And so, in celebration of my 100th column of Reel Streaming for The Insider, I have created my Top Ten List of Favorite Films. One might think that a Top Ten list is fun, yes, but not such a chore. Hell, listicles are all over the Internet and Reel Streaming has featured some of its own Top Tens over the years (most recently, one on Elvis Presley films and another on French Revolution cinema, in honor of Bastille Day). But a personal Top Ten list of favorites is something I have avoided doing for the past 2 ½ years—and, indeed, most of my life.

Having a favorite title at the ready when you’re asked, “What’s your favorite movie?” is a perfectly viable reaction to the question. A film critic should always have a movie in mind for the inevitable inquiry, as well as a quick explanation as to why. My response to the question is always Hitchcock’s North by Northwest, the abbreviated reason being that it was “the movie that got me into movies.”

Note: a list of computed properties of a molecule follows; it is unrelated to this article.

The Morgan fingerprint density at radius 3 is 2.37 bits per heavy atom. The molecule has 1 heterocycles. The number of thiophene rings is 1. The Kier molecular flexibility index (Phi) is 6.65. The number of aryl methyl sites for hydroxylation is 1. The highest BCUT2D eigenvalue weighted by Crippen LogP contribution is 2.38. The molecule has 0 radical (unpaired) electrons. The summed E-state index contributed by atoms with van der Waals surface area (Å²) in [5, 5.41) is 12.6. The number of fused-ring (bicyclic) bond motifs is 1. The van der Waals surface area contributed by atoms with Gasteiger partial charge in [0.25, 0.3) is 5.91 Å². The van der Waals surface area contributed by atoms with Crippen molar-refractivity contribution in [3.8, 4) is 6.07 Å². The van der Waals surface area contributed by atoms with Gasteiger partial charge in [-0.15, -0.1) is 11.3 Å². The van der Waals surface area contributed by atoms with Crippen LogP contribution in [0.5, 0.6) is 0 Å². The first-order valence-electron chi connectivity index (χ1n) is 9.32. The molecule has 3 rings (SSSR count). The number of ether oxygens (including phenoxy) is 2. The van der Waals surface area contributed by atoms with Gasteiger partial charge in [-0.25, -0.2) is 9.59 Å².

But a Top Ten list of favorites? At first consideration, it appears easy, but any cinephile worth his weight in buttered popcorn will tell you that a favorites list can never be etched in stone—it’s forever living…and changing. The associations one makes with a film on a list always shift as time rolls on. The movies never change, but the viewer always does and a favorite today could very well be reduced to simply being a “good one” tomorrow.

The Bridge on the River Kwai (1957)
The Bridge on the River Kwai (1957)

Then there’s the consideration of the filmmaker and his or her body of work. Composing my list this week, I included David Lean’s Lawrence of Arabia (1962), but I might have just as easily swapped it out for Lean’s The Bridge on the River Kwai (1957). I love both films dearly, but Lawrence popped into my head and then onto my screen first, so it was the winner.